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Gold vs. Inflation: Does the Data Match?
07/12/2019 10:19 am EST
Beware of analysts using the terms: Always, never and every time, cautions Landon Whaley.
This week’s “Headline Risk” comes courtesy of a well-known “guru” and gold bug.
Peter Schiff of Euro Pacific Capital is no stranger to making calls. He has been consistently calling for an economic and market calamity since the end of the last crisis. Last week he predicted that “Inflation is going to run out of control. This is why people need to buy gold.”
The idea that commodities in general, and gold, is a great hedge for inflation has been a strongly held belief within the investment community. Let’s take a closer look.
Beginning in September 1989, we evaluated regimes when inflation accelerated, or slowed, for at least six months. There have been 11 such periods when inflation accelerated and 12 when it has slowed. Let’s look at the data, it doesn’t lie.
During periods when inflation accelerated, gold posted positive returns 63% of the time, gaining +7.3% on average while experiencing an average drawdown of 11%. During those same inflationary periods, the average monthly return was 66 basis points, and the overall reward-to-risk was 0.78. In short, you risked $1 so that 63% of the time you could earn 78¢.
However, during periods when inflation slowed, the trade stats improved meaningfully. Gold posted positive returns 75% of the time, gaining 9.1% while experiencing an average drawdown of -10.2%. During these disinflationary periods, the average monthly return was 105 basis points, and the overall reward-to-risk was 1.74. Here, you risked $1 so that 75% of the time you could earn $1.75.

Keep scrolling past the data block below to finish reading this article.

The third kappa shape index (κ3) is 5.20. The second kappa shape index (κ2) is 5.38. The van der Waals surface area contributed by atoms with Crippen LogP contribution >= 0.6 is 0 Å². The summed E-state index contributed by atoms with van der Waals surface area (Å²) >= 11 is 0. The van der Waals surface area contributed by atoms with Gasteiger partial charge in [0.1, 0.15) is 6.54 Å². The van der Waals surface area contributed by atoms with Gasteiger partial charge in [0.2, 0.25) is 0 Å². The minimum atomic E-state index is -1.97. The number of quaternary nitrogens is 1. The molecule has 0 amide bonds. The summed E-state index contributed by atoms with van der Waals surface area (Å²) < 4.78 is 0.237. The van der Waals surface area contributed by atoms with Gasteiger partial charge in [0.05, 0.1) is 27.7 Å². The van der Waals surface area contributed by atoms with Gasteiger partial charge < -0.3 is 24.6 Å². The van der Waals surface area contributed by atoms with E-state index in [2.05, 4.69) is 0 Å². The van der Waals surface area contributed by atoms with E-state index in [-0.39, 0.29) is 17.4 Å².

Over the last 30 years, if you’re only using inflation data to drive trading decisions in gold, you bull-up when inflation is slowing and not when its “[running] out of control.”
That said, we don’t trade gold based on a single factor. You need a multi-factor, multi-duration model to make accurate market calls.
Always, Never, Every
After pronouncing another bull market in gold, Schiff goes on to say, “In every gold bull market, silver has outperformed gold (on a percentage basis). So, there is a lot of upside in silver.”
When words like “always, never, every” are used to describe economic or financial market developments, the little hairs on the back of my neck stand up. Financial markets are rarely as straightforward as these words imply.
Investopedia says, “the most common definition of a bull market is a situation in which stock prices rise by 20%.”
Using this as a jumping off point, and stipulating a duration of at least 12-months, we evaluated gold’s return over the 358 rolling 12-month time frames from September 1989 through June 2019.
We found that gold gained at least 20% in 55 of those time frames. During these 55 gold bull markets, silver underperformed gold 26% of the time and by an average of 6.4%.
We decided to expand our definition of a bull market and evaluate 12-month periods when gold earned more than 10%. There were 121 such periods, and once again silver underperformed gold 37% of the time and by an average of 9.1%.
Schiff is on the right side of the call; silver does outperform gold most of the time in a gold bull market. However, it's not “every” bull market. In fact, if you bet on silver and find yourself in the 26% to 37% of gold bull markets, your underperformance could cost you 600 to 900 basis points!
The Headline Risk bottom line is that you should demand that everyone talking about markets and economies include data to justify their position. Don’t let anyone get by on their reputation, past market calls, or their pedigree. The only way to be a successful investor in this game is always to remain dispassionately data dependent.
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